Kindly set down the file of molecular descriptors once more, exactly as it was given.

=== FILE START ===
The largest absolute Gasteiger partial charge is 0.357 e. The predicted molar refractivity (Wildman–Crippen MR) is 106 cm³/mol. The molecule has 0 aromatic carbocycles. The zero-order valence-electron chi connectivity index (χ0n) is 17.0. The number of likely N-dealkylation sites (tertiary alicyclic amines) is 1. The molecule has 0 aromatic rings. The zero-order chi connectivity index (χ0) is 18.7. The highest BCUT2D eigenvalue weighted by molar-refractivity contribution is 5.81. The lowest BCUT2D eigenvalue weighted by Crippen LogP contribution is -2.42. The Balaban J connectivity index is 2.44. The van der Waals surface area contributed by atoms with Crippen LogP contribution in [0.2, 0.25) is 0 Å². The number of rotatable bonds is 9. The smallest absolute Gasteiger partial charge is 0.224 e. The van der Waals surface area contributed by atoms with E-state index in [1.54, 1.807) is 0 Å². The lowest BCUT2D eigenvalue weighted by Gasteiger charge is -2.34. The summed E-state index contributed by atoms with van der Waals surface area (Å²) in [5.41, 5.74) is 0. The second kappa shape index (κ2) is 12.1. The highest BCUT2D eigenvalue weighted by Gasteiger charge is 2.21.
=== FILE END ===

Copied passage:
The largest absolute Gasteiger partial charge is 0.357 e. The predicted molar refractivity (Wildman–Crippen MR) is 106 cm³/mol. The molecule has 0 aromatic carbocycles. The zero-order valence-electron chi connectivity index (χ0n) is 17.0. The number of likely N-dealkylation sites (tertiary alicyclic amines) is 1. The molecule has 0 aromatic rings. The zero-order chi connectivity index (χ0) is 18.7. The highest BCUT2D eigenvalue weighted by molar-refractivity contribution is 5.81. The lowest BCUT2D eigenvalue weighted by Crippen LogP contribution is -2.42. The Balaban J connectivity index is 2.44. The van der Waals surface area contributed by atoms with Crippen LogP contribution in [0.2, 0.25) is 0 Å². The number of rotatable bonds is 9. The smallest absolute Gasteiger partial charge is 0.224 e. The van der Waals surface area contributed by atoms with E-state index in [1.54, 1.807) is 0 Å². The lowest BCUT2D eigenvalue weighted by Gasteiger charge is -2.34. The summed E-state index contributed by atoms with van der Waals surface area (Å²) in [5.41, 5.74) is 0. The second kappa shape index (κ2) is 12.1. The highest BCUT2D eigenvalue weighted by Gasteiger charge is 2.21.